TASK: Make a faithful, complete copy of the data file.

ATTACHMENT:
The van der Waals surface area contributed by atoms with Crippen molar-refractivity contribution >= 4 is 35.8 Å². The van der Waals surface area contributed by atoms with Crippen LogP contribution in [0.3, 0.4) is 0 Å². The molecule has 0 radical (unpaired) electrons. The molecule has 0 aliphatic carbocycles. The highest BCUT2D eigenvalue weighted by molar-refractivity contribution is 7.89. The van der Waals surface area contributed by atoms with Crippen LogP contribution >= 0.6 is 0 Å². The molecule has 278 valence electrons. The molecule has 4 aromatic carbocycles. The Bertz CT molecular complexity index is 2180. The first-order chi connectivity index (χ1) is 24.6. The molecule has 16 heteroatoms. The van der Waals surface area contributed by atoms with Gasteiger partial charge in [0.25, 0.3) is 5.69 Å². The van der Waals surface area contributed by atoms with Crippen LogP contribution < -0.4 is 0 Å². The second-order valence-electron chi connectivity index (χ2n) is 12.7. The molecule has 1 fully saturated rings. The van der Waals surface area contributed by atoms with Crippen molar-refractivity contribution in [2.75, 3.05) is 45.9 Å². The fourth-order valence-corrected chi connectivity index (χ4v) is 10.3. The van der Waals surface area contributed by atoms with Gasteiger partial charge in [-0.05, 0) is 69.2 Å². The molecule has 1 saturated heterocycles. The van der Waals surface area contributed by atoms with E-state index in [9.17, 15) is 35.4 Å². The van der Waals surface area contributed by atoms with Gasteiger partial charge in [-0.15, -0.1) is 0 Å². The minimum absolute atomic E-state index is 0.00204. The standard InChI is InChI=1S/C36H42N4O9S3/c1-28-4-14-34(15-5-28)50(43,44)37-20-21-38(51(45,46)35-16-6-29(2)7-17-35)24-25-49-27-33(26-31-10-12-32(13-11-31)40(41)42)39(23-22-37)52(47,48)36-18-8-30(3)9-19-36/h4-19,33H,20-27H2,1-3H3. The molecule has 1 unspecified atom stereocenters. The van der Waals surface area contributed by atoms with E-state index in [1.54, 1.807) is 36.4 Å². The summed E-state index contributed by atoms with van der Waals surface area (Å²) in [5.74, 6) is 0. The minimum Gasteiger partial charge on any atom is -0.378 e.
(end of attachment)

The van der Waals surface area contributed by atoms with Crippen molar-refractivity contribution >= 4 is 35.8 Å². The van der Waals surface area contributed by atoms with Crippen LogP contribution in [0.3, 0.4) is 0 Å². The molecule has 0 radical (unpaired) electrons. The molecule has 0 aliphatic carbocycles. The highest BCUT2D eigenvalue weighted by molar-refractivity contribution is 7.89. The van der Waals surface area contributed by atoms with Crippen LogP contribution >= 0.6 is 0 Å². The molecule has 278 valence electrons. The molecule has 4 aromatic carbocycles. The Bertz CT molecular complexity index is 2180. The first-order chi connectivity index (χ1) is 24.6. The molecule has 16 heteroatoms. The van der Waals surface area contributed by atoms with Gasteiger partial charge in [0.25, 0.3) is 5.69 Å². The van der Waals surface area contributed by atoms with Crippen LogP contribution < -0.4 is 0 Å². The second-order valence-electron chi connectivity index (χ2n) is 12.7. The molecule has 1 fully saturated rings. The van der Waals surface area contributed by atoms with Crippen molar-refractivity contribution in [2.75, 3.05) is 45.9 Å². The fourth-order valence-corrected chi connectivity index (χ4v) is 10.3. The van der Waals surface area contributed by atoms with Gasteiger partial charge in [-0.05, 0) is 69.2 Å². The molecule has 1 saturated heterocycles. The van der Waals surface area contributed by atoms with E-state index in [9.17, 15) is 35.4 Å². The van der Waals surface area contributed by atoms with Gasteiger partial charge in [-0.15, -0.1) is 0 Å². The minimum absolute atomic E-state index is 0.00204. The standard InChI is InChI=1S/C36H42N4O9S3/c1-28-4-14-34(15-5-28)50(43,44)37-20-21-38(51(45,46)35-16-6-29(2)7-17-35)24-25-49-27-33(26-31-10-12-32(13-11-31)40(41)42)39(23-22-37)52(47,48)36-18-8-30(3)9-19-36/h4-19,33H,20-27H2,1-3H3. The molecule has 1 unspecified atom stereocenters. The van der Waals surface area contributed by atoms with E-state index in [1.54, 1.807) is 36.4 Å². The summed E-state index contributed by atoms with van der Waals surface area (Å²) in [5.74, 6) is 0. The minimum Gasteiger partial charge on any atom is -0.378 e.